AFUE Ratings Guide

If you’re considering an upgrade to your furnace, an early choice in the process is to settle on an efficiency rating. That first choice will have an effect on your up-front costs and what you pay for home heating as time goes on. This guide is intended to inform you about AFUE ratings and how they affect you.

What Is an AFUE Rating?

AFUE is an acronym for Annual Fuel Utilization Efficiency. It is a measure of how efficiently a furnace or boiler converts fuel into heat for your home within a year. The higher the AFUE rating (on a scale of 0% to 100%), the more efficient the system is at converting fuel into usable heat.

How Is AFUE Measured?

AFUE ratings are estimated by calculating the ratio of the output of heat from the furnace or boiler to the amount of gas or diesel it requires in the process. This calculation accounts for the energy lost through exhaust gases, radiation and other variables that diminish efficiency. The result is shown as a percentage, representing the proportion of fuel converted into heat.

Calculating a heating system’s AFUE rating includes conducting a conventional test cycle to quantify the heat output and fuel consumption. This test cycle is structured to simulate normal heating conditions in the course of the year, including both on and off periods. The heating system is then run at peak capacity for an extended period to define its peak performance.

What Is the Minimum AFUE Rating in 2023?

The U.S. Department of Energy (DOE) has gradually increased HVAC efficiency ratings over the past several decades with hopes to encourage energy efficiency and reduce emissions that harm the ozone/atmosphere. In 2023, the minimum rating for new gas furnaces was set to 81 AFUE. From 2015 to 2022, the South and Southwest regions had a minimum rating of 80 AFUE, and the North called for furnaces to be rated 90 AFUE or higher. Better AFUE ratings lessen energy consumption, lowers power bills and reduces the environmental impact of heating your home.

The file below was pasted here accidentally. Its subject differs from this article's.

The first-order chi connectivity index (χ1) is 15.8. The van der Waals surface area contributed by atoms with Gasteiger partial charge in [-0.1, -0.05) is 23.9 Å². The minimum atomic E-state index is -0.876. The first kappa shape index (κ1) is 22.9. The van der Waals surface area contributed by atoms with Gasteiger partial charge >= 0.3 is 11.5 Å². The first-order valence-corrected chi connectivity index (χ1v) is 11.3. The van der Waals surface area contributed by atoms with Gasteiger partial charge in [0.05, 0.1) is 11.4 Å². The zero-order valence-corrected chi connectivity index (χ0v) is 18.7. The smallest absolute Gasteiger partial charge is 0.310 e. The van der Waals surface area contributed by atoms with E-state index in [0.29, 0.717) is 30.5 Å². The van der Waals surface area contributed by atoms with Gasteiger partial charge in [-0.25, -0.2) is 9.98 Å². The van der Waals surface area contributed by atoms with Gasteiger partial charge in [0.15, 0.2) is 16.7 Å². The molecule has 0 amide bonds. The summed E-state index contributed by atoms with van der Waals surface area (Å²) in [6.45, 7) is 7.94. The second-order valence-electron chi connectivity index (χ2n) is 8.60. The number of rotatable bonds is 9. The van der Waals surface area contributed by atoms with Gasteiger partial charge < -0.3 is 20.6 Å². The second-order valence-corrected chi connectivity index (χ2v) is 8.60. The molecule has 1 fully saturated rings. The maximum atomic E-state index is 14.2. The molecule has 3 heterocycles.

Why Do Gas Furnaces Jump from 80 to 90 AFUE?

When browsing around for new furnaces, you may find many models around 80 and 90 AFUE, and not a whole lot else to consider. This is because the technology necessary to exceed 80 AFUE forces a considerable leap in performance.

The 80 AFUE threshold has been the minimum criteria for gas furnaces in the U.S. since the 1990s. At this level, furnaces convert 80% of the fuel they consume into heat, with the remaining 20% sacrificed to the atmosphere through the flue.

Gas furnaces must integrate more innovative technology to attain higher AFUE ratings, such as two-stage or modulating gas valves, variable-speed blowers and secondary heat exchangers. These solutions help the furnace grab heat from the fuel source more effectively, improving efficiency from 80 to 90 AFUE or higher. Today’s top-rated furnaces cap out at around 98.5 AFUE.

How Do AFUE Ratings Impact Furnace Prices?

The total price of a furnace with a higher AFUE rating is normally higher than that of a lower AFUE-rated furnace. Not surprisingly, more advanced technologies come with a higher price tag. The exact cost difference depends on the furnace manufacturer, size and efficiency rating.

When evaluating the up-front cost of a more efficient furnace, don’t forget the long-term energy savings that awaits you. The real chance to save money on utility bills for the next ten years or longer will definitely allow you to recoup the extra up-front investment.

Is It Smart to Buy a Furnace with the Highest AFUE Rating Possible?

Though a higher AFUE rating translates into more efficient home heating and lower energy bills, we are not saying everyone should purchase a 95 AFUE furnace. Here are the factors to think about when evaluating costs and efficiency ratings:

  • Local weather: The colder the weather, the more frequently your high-efficiency furnace operates, and thus, provides an earlier ROI. For that reason, higher AFUE ratings are most appropriate in cold climates that require more heating than cooling to maintain a comfortable indoor temperature.
  • When do you plan to move?: If you picture living in your home for quite a while, purchasing a high-efficiency furnace could be a wise investment since it will pay for itself over the next few years in energy savings. But, if relocating is in your plans within the next couple of years, the extra cost of a higher AFUE-rated furnace probably does not make sense.
  • Energy prices: The affect of an efficient furnace is more evident when energy costs are higher. You’ll see the savings in your bottom line once your furnace converts a higher percentage of fuel into usable heat for your home.

Get a New Furnace Today

When trying to find the perfect furnace system for your needs and budget, choose Mid-State Air Conditioning, Heating & Plumbing. We can help you sort out the up-front costs and long-term benefits of different AFUE ratings to steer your decision. We’re so confident you’ll be satisfied with our services that we offer a 100% satisfaction guarantee! To find out more or to schedule a free furnace installation estimate, please get in touch with a Service Experts office near you.

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